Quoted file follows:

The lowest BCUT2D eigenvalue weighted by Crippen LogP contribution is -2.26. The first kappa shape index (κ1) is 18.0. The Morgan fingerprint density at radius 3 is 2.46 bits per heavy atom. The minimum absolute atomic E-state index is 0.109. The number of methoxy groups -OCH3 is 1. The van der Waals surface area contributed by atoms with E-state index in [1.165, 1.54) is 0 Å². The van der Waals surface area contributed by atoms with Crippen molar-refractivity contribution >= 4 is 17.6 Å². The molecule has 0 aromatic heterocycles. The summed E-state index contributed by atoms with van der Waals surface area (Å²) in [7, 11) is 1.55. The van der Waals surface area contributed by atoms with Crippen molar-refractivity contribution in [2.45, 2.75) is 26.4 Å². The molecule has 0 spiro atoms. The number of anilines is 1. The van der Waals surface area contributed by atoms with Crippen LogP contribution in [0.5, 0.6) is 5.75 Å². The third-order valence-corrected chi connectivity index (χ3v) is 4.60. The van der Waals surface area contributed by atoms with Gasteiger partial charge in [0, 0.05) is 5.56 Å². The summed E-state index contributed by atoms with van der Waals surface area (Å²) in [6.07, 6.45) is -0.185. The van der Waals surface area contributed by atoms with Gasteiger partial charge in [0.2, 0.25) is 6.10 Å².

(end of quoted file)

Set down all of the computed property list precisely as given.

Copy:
The lowest BCUT2D eigenvalue weighted by Crippen LogP contribution is -2.26. The first kappa shape index (κ1) is 18.0. The Morgan fingerprint density at radius 3 is 2.46 bits per heavy atom. The minimum absolute atomic E-state index is 0.109. The number of methoxy groups -OCH3 is 1. The van der Waals surface area contributed by atoms with E-state index in [1.165, 1.54) is 0 Å². The van der Waals surface area contributed by atoms with Crippen molar-refractivity contribution >= 4 is 17.6 Å². The molecule has 0 aromatic heterocycles. The summed E-state index contributed by atoms with van der Waals surface area (Å²) in [7, 11) is 1.55. The van der Waals surface area contributed by atoms with Crippen molar-refractivity contribution in [2.45, 2.75) is 26.4 Å². The molecule has 0 spiro atoms. The number of anilines is 1. The van der Waals surface area contributed by atoms with Crippen LogP contribution in [0.5, 0.6) is 5.75 Å². The third-order valence-corrected chi connectivity index (χ3v) is 4.60. The van der Waals surface area contributed by atoms with Gasteiger partial charge in [0, 0.05) is 5.56 Å². The summed E-state index contributed by atoms with van der Waals surface area (Å²) in [6.07, 6.45) is -0.185. The van der Waals surface area contributed by atoms with Gasteiger partial charge in [0.2, 0.25) is 6.10 Å².